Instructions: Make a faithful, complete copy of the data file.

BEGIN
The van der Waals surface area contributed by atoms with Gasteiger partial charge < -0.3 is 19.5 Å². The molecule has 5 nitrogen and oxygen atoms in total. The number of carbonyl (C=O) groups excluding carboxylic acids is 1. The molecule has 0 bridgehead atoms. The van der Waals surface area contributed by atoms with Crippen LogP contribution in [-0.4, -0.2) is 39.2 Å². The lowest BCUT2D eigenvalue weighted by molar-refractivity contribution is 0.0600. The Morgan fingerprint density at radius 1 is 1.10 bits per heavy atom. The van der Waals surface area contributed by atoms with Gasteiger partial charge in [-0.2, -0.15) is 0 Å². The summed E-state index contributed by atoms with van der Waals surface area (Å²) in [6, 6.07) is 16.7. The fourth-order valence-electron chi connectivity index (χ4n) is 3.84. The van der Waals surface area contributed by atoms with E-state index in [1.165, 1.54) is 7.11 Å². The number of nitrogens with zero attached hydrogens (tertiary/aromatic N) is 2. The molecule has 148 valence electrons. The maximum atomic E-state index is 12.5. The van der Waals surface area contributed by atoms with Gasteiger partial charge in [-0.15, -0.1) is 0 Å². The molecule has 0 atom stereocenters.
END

The van der Waals surface area contributed by atoms with Gasteiger partial charge < -0.3 is 19.5 Å². The molecule has 5 nitrogen and oxygen atoms in total. The number of carbonyl (C=O) groups excluding carboxylic acids is 1. The molecule has 0 bridgehead atoms. The van der Waals surface area contributed by atoms with Crippen LogP contribution in [-0.4, -0.2) is 39.2 Å². The lowest BCUT2D eigenvalue weighted by molar-refractivity contribution is 0.0600. The Morgan fingerprint density at radius 1 is 1.10 bits per heavy atom. The van der Waals surface area contributed by atoms with Gasteiger partial charge in [-0.2, -0.15) is 0 Å². The summed E-state index contributed by atoms with van der Waals surface area (Å²) in [6, 6.07) is 16.7. The fourth-order valence-electron chi connectivity index (χ4n) is 3.84. The van der Waals surface area contributed by atoms with E-state index in [1.165, 1.54) is 7.11 Å². The number of nitrogens with zero attached hydrogens (tertiary/aromatic N) is 2. The molecule has 148 valence electrons. The maximum atomic E-state index is 12.5. The van der Waals surface area contributed by atoms with Gasteiger partial charge in [-0.15, -0.1) is 0 Å². The molecule has 0 atom stereocenters.